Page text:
General Bozidar Delic, Slobodan Milosevic's defense witness, claims that Paddy Ashdown could not have seen any of the things he testified he had seen in June 1998 in the Junik area in Kosovo, because of his position

Slobodan Miloševic during the cross examinationSlobodan Miloševic during the cross examination

Despite the warnings of the presiding judge that any testimony about "proper conduct of the Yugoslav Army in Kosovo in 1998 and 1999 is only marginally relevant for the case at hand," after three days of examining General Bozidar Delic, Slobodan Milosevic failed to mention any specific incidents listed in the indictment that occurred in the area of responsibility of the Delic’s 549 Motorized Brigade of the VJ. At that time, the brigade was under the command of the defense witness.

Milosevic tried to confirm the "proper conduct of the VJ" through orders, reports ad analyses brought to the court by General Delic. They state that the troops merely responded to the attacks by terrorists and that it treated the captured KLA members "in accordance with the rules", always taking strict measures to protect the civilians and their property.

Milosevic today challenged portions of the testimony by prosecution witnesses Paddy Ashdown and General Drewienkiewicz, former deputy head of the Kosovo Verification Mission. As he testified during the prosecution case, Ashdown said that in June 1998 he "had a view of the area south of Junik" from his position in an Albanian village on the border with Kosovo and that he saw the VJ units open mortar and tank fire on the houses while "no fire was returned from those houses." General Delic labeled those as "claims made by an amateur" and categorically stated that Junik and the surrounding villages could not be seen from that Albanian village; neither could the sheltered VJ mortar positions.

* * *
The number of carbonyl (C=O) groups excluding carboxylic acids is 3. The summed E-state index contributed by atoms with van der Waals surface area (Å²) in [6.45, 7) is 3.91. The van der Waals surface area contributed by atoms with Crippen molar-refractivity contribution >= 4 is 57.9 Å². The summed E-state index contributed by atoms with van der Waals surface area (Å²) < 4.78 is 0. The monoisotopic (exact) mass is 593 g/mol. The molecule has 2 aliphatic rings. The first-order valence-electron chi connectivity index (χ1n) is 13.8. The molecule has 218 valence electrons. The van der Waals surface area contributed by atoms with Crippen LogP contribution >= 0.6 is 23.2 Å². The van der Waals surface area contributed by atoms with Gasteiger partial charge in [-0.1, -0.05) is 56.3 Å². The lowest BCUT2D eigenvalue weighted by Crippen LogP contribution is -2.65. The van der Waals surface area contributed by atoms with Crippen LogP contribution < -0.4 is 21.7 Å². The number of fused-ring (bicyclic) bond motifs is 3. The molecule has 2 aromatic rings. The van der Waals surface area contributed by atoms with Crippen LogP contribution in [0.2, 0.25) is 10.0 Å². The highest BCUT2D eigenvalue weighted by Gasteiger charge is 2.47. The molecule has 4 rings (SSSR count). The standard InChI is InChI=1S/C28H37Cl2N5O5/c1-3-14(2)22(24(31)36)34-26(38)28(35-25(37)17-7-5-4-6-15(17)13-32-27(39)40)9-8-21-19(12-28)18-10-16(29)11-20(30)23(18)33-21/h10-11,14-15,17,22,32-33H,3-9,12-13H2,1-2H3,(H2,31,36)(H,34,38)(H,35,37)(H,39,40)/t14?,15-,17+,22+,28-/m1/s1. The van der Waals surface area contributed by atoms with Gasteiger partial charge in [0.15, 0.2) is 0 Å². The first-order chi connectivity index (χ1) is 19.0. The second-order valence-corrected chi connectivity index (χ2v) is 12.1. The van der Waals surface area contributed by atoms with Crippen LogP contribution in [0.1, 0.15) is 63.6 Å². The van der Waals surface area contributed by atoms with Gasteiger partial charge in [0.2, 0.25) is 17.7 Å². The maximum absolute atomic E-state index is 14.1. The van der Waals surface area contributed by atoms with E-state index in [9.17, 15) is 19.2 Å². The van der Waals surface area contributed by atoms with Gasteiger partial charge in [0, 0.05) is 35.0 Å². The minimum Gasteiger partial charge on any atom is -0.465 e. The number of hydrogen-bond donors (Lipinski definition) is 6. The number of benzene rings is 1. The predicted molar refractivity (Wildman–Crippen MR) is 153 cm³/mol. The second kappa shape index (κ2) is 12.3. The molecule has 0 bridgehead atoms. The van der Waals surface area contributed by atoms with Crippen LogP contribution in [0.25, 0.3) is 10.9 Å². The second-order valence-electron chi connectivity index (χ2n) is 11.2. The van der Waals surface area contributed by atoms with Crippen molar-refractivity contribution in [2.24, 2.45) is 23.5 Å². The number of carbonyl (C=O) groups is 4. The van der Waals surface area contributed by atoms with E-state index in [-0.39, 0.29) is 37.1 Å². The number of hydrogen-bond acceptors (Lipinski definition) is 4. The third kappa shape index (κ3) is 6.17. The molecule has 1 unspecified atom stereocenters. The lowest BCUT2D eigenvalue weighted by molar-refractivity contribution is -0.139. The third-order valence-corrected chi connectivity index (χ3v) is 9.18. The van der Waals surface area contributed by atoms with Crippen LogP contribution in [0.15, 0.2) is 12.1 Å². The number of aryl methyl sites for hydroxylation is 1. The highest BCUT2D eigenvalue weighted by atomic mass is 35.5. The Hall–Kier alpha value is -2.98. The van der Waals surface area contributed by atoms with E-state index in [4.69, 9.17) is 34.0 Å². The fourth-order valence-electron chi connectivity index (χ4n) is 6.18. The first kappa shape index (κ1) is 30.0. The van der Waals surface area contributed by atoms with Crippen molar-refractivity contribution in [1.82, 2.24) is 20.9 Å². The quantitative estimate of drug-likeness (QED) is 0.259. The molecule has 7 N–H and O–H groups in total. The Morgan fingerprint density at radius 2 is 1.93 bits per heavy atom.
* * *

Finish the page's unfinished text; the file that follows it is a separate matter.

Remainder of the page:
Milosevic seems to have misunderstood or misinterpreted the testimony by General Drewienkiewicz. Among other things, he spoke about an incident in the border area with Albania where 34 KLA members were killed and 9 captured, including one woman. Drewienkiewicz described this operation as a "legitimate ambush" in his testimony. Milosevic, however, turned his testimony around, mixing up the figures. He claims Drewienkiewicz spoke about 9 dead KLA members and about captives he had not seen. However, in an attempt to prove that Drewienkiewicz actually did see the captured KLA members, Milosevic showed a video tape depicting first the dead KLA members and modern weapons they carried, then a group of prisoners warming themselves near a fire and KVM monitors visiting the incident site. General Delic said that KVM monitors had spoken to the prisoners. The judges wanted to be shown the footage where that could be seen, the tape was rewound and replayed… but the take showing the contact between the monitors and the prisoners was not found.

At the end of the hearing today, Milosevic announced he would need "at least two more days" to finish the direct examination of General Bozidar Delic.